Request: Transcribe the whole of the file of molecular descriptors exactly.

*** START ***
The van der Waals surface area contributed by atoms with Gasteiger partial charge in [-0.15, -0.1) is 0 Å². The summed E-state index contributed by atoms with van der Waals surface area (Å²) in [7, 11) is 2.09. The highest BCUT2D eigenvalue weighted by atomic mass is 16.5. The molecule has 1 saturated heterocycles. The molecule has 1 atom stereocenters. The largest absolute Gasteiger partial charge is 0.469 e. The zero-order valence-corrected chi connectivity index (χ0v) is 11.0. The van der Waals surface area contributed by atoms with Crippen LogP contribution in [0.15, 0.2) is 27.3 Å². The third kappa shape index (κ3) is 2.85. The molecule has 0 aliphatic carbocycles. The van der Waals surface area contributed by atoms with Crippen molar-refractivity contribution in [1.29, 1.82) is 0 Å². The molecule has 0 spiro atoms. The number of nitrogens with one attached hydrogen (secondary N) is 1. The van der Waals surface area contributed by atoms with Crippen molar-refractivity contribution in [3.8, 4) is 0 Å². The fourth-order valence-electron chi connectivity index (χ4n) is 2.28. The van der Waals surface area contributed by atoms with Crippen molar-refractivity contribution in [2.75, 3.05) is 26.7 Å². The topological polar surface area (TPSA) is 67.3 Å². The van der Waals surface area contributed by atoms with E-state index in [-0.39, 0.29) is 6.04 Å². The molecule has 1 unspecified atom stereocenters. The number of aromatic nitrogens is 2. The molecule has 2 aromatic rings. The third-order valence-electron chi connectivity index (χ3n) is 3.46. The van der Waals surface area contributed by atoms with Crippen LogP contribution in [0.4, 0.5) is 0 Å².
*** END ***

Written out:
The van der Waals surface area contributed by atoms with Gasteiger partial charge in [-0.15, -0.1) is 0 Å². The summed E-state index contributed by atoms with van der Waals surface area (Å²) in [7, 11) is 2.09. The highest BCUT2D eigenvalue weighted by atomic mass is 16.5. The molecule has 1 saturated heterocycles. The molecule has 1 atom stereocenters. The largest absolute Gasteiger partial charge is 0.469 e. The zero-order valence-corrected chi connectivity index (χ0v) is 11.0. The van der Waals surface area contributed by atoms with Crippen LogP contribution in [0.15, 0.2) is 27.3 Å². The third kappa shape index (κ3) is 2.85. The molecule has 0 aliphatic carbocycles. The van der Waals surface area contributed by atoms with Crippen molar-refractivity contribution in [1.29, 1.82) is 0 Å². The molecule has 0 spiro atoms. The number of nitrogens with one attached hydrogen (secondary N) is 1. The van der Waals surface area contributed by atoms with Crippen molar-refractivity contribution in [3.8, 4) is 0 Å². The fourth-order valence-electron chi connectivity index (χ4n) is 2.28. The van der Waals surface area contributed by atoms with Crippen molar-refractivity contribution in [2.75, 3.05) is 26.7 Å². The topological polar surface area (TPSA) is 67.3 Å². The van der Waals surface area contributed by atoms with E-state index in [-0.39, 0.29) is 6.04 Å². The molecule has 1 unspecified atom stereocenters. The number of aromatic nitrogens is 2. The molecule has 2 aromatic rings. The third-order valence-electron chi connectivity index (χ3n) is 3.46. The van der Waals surface area contributed by atoms with Crippen LogP contribution in [0.4, 0.5) is 0 Å².